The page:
I’m Peter D. Marshall and I created this film directing blog in 2007 as an online movie making resource center for Independent Filmmakers like yourself. Peter D. Marshall

(As of August 21, 2529 film making posts have been published on this blog!)

For over 40 years I’ve worked (and survived) in the Film and TV industry as a Film Director, Television Producer, First Assistant Director and Creative Consultant. (See IMDb Credits.)

In 1999, I started my website, ActionCutPrint which has grown into one of the top film directing websites for Independent Filmmakers on the Internet today featuring online movie making courses, film directing articles, film and television books and filmmaking workshops.

In 2000, I started publishing my free monthly film making ezine, The Director’s Chair which is read by over 6000 filmmakers in 105 countries around the world. (You can read 155 back issues here.)

To fulfill my goal of mentoring and teaching, I developed several filmmaking workshops that I have presented over the past 19 years (Singapore, Dubai, Haiti, Vancouver, Toronto, Calgary, Regina.) I am also a directing instructor for Raindance Canada and the Vancouver Film School.

I also offer Film Directing Coaching services via Skype. So why hire me as your film directing coach? Along with my international teaching experiences and my 40 years of professional filmmaking experience (as a TV Director and Feature 1st AD), I feel I have the necessary qualifications to help you achieve your dreams of being a creative and successful independent film director.

So if you want to keep up to date on the latest Online film and television resources, please Bookmark this Page Now or Subscribe to this blog to read daily film making articles written by myself and other film makers from around the world.

Contact Peter D. Marshall

The feature article in this month’s issue of The Director’s Chair is called Blocking and Rehearsing Actors on the Set. “When you first start directing, blocking a scene can be one of the hardest – and most embarrassing – parts of your job. Get it wrong here, and you could waste valuable shooting time trying to get out of the mess you created! Before you step onto any film set, you need to first do your homework on Script and Character Analysis. You must be able to understanding every detail of the script (what the story is about; the themes; the story points) and character development and analysis (the development and objectives of the characters).”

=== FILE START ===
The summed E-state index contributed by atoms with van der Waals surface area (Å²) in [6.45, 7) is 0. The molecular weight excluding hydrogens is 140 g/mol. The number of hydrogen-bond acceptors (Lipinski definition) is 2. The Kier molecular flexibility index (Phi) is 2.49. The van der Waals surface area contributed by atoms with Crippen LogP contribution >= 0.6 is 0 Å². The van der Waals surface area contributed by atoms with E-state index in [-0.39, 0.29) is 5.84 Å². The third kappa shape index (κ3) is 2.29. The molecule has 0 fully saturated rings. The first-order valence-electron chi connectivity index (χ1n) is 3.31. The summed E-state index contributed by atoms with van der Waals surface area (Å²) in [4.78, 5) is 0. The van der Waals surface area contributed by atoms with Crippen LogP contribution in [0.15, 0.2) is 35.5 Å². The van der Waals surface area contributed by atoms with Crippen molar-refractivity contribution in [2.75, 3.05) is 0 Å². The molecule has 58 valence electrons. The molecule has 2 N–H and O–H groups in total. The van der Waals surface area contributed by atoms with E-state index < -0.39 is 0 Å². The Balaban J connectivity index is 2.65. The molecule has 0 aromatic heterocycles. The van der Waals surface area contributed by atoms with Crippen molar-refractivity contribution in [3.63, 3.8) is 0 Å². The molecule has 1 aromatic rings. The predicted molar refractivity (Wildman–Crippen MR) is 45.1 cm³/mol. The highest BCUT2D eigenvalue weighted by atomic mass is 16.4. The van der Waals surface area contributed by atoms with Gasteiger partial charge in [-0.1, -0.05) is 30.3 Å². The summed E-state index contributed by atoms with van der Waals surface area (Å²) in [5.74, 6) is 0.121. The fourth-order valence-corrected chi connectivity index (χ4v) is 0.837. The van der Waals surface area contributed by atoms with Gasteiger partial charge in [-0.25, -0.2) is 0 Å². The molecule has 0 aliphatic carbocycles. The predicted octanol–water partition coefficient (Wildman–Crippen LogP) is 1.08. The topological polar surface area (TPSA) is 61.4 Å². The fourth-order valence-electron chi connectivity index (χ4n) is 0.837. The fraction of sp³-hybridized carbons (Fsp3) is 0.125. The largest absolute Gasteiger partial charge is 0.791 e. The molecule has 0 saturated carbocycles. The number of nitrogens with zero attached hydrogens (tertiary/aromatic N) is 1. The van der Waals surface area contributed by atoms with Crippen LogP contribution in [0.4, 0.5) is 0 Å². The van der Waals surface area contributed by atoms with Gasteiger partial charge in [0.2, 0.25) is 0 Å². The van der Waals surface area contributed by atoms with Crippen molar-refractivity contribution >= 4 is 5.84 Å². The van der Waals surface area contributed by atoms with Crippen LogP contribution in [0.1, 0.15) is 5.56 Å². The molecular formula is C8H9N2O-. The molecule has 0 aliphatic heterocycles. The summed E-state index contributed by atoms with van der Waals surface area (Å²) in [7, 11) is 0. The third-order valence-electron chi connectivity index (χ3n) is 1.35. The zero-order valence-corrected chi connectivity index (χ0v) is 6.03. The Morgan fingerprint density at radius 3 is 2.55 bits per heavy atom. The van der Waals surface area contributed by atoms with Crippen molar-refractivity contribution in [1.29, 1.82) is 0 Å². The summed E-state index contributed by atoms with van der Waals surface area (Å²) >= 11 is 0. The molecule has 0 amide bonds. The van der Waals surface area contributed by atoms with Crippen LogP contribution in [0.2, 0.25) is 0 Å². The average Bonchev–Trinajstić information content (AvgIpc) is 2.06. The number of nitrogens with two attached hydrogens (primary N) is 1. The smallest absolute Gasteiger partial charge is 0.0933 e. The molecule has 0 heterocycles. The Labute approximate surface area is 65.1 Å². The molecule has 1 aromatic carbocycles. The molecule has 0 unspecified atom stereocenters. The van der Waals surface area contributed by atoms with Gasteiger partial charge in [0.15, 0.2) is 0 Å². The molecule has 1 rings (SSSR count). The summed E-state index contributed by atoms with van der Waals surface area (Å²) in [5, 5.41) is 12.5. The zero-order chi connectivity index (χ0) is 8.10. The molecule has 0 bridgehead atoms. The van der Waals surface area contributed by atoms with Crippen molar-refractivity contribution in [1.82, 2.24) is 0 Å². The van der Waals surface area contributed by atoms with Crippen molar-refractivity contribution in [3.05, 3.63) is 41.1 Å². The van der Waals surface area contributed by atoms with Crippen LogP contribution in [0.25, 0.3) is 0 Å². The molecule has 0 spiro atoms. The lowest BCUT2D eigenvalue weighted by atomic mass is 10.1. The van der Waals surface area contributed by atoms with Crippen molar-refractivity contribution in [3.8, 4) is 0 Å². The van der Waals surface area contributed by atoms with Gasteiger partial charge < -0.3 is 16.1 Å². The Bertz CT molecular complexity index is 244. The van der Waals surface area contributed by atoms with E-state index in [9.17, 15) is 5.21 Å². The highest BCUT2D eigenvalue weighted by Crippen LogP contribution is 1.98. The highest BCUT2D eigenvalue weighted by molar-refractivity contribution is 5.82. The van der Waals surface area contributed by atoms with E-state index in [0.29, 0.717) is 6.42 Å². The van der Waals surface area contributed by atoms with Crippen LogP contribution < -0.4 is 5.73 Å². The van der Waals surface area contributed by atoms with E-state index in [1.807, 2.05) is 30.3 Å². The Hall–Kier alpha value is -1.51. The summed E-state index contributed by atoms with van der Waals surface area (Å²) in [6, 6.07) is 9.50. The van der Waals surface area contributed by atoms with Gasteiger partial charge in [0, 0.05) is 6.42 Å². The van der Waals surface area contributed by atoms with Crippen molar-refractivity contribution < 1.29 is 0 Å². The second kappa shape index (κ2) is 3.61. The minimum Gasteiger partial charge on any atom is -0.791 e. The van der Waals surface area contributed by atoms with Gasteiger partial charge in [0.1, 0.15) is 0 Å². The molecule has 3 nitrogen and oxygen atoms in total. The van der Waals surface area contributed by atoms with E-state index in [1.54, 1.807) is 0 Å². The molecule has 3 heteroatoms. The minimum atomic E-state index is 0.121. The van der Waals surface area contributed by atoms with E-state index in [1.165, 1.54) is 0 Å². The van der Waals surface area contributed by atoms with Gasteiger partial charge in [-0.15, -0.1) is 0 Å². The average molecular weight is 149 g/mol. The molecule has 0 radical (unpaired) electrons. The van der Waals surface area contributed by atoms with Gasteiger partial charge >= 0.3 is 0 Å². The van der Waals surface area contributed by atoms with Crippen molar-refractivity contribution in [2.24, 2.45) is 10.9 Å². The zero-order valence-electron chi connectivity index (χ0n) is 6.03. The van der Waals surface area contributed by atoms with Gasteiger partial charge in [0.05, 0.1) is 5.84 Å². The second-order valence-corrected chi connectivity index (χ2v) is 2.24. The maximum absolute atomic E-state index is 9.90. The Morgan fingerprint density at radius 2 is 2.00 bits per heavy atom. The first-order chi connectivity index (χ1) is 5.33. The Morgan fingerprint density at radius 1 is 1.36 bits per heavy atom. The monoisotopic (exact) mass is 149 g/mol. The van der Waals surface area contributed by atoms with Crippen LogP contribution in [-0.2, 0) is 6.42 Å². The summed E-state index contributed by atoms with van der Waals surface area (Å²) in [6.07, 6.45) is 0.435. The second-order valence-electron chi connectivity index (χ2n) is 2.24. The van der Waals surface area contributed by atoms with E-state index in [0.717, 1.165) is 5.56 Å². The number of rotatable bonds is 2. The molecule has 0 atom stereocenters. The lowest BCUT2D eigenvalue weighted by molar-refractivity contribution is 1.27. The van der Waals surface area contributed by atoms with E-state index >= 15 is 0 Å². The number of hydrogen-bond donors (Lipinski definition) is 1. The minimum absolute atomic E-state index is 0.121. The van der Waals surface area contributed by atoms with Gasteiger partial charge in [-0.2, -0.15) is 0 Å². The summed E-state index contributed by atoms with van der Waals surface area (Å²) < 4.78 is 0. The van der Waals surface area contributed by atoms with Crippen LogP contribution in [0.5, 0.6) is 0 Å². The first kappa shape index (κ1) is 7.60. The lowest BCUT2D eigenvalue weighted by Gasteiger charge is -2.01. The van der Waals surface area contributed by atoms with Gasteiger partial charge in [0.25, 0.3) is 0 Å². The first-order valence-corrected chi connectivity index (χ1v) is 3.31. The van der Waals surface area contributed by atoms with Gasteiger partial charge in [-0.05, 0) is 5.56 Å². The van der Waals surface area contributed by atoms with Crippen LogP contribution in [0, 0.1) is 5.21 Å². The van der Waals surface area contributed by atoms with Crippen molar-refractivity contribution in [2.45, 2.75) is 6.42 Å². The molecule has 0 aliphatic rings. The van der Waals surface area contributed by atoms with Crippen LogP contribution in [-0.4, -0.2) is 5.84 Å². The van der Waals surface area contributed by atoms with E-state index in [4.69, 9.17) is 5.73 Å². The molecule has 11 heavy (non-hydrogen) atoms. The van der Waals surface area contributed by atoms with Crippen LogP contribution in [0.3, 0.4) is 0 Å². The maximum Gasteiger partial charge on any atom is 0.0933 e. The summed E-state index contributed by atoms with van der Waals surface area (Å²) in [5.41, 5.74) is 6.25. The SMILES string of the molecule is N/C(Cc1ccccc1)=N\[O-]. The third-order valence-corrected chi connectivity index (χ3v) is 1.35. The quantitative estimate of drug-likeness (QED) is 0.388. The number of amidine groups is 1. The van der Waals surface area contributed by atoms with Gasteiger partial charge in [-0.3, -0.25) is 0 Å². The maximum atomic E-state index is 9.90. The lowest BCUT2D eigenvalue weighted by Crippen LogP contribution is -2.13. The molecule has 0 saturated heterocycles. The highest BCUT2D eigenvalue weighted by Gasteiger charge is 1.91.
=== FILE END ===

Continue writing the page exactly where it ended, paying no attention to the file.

SUBSCRIBE to the current issue of “The Director’s Chair” and get two free bonuses: (1) Day One (41 pages) of my 258 page Online film directing audio course, “The Art and Craft of the Director Audio Seminar” and (2) the first 30 pages of my 165 page “Script Breakdown and Film Scheduling Online Course For Independent Filmmakers.”

from Cover Media.

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Billy Bob Thornton believes the television boom comes down to “economics”.

The actor, who stars in FX series Fargo, says small screen projects have “taken over” bigger-budget independent film, sending the most talented writers to what used to be considered a less prestigious outlet for storytelling.

And he insists excelled interest in television can be boiled down to simple math.

“It has to do with economics,” he told Deadline. “Moviegoers are young people into the social networks, and that is a young man’s game. So movies are either $3 million to $4 million independents that are very hip and plug into something with a 21-year-old, or they are huge event movies.”

Read the rest of this article from Celebrity.Yahoo.

Do you need a Film Directing Coach? If actors, singers and athletes have private coaches, why not Film Directors? If you would like help to achieve your dreams of being a creative and successful independent film director, please check out my Film Directing Coach services via Skype.

 

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by Lois Pryce.

travel

The DVDs just kept on coming. They were arriving with postmarks from India, Poland, Brazil, and all over Europe, the USA and Australia.

Incredible films of true-life derring-do were landing on our doormat at a startling rate, complete strangers were sending us links to obscure vintage travel documentaries and our friends were getting used to receiving the call, “You gotta see THIS!”. As the films piled up, the realisation dawned that we were sitting on a unique archive of stupendous, but essentially unknown, celluloid gold. Eventually, we reached the logical conclusion: “We should start a film festival.” Quickly followed by: “But not a normal film festival…”